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Help collaborate on this plan to establish a network of marine protected areas in B.C.’s northern coast

These networks help restore coastal habitats, protect ecological values, and more

The waters of British Columbia’s coast have been home to rich marine life and the habitats that sustain them for millennia. They also serve as a source of food and job opportunity for people throughout the north coast and have provided for First Nations communities for generations. 

The Northern Shelf, a coastal stretch spanning from North Vancouver Island to the Alaska border, is home to Pacific salmon, Pacific herring, colonies of corals and sponge reefs, three types of killer whale, sea otter, a variety of rockfish, groundfish and shellfish, and lush kelp beds and eelgrass meadows. However, today, these waters are facing an increasing number of threats, including the impacts of development and climate change. 

To combat these threats, a landmark partnership between First Nations, the Province of B.C. and the Government of Canada is working to proactively protect areas of the Northern Shelf. Throughout September and October, coastal residents are invited to provide input on a draft Network Action Plan to guide future implementation of a network of marine protected areas (MPAs).  

Crimson anemone on sponge in Port Hardy. Photo via: Janene Brierley Green.

MPA networks help restore coastal habitats, protect ecological values, and support environmental, cultural, social and economic benefits. The proposed network of MPAs combines a range of designations and management tools to protect and conserve key marine habitats and species, as well as areas of cultural importance to First Nations Peoples. Ultimately, the network will serve to help reduce threats and protect biodiversity and support the long-term sustainability of marine life in the region.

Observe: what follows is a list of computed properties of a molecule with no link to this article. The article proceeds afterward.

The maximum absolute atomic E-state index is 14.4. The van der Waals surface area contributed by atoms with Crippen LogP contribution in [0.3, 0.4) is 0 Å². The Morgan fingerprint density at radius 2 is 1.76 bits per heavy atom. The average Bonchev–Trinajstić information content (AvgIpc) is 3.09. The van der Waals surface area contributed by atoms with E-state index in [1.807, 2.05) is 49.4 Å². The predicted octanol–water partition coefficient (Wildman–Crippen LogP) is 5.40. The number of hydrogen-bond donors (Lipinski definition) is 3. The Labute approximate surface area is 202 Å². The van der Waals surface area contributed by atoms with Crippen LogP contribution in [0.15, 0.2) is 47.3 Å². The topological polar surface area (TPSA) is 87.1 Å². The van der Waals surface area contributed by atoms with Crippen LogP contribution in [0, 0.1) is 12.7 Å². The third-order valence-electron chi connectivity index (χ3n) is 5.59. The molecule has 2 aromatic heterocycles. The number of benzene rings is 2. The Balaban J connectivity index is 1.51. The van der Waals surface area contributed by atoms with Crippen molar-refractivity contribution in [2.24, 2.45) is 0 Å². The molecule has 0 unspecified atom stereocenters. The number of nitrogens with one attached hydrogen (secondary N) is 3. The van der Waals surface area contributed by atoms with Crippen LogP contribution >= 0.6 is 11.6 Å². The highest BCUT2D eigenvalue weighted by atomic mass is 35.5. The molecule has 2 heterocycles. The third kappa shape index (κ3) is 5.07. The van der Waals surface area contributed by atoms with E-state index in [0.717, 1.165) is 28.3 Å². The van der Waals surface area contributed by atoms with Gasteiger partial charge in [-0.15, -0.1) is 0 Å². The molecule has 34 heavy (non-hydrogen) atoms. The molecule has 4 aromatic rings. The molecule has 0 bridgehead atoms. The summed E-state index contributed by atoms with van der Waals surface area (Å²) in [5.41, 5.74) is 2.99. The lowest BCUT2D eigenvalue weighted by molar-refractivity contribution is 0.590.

The draft Network Action Plan includes the proposed design for the MPA network and provides recommendations to support its implementation, governance, and adaptive management. While this process began in 2015, the draft plan is the outcome of over a decade of collaboration between three orders of governments and consultation with industry, coastal communities, and other stakeholders. 

Residents are invited to provide input on the draft Network Action Plan via an online survey and attend webinars and in-person open houses from now to the end of October. Preliminary findings from the public engagement are expected to be shared this winter, and a full report will be made public in spring 2023.  

The final Network Action Plan is expected in early 2023 to support the next steps towards implementation. As this process continues, additional opportunities for engagement and input from First Nations, stakeholders, and the public will be available. 

To learn more and share your input, visit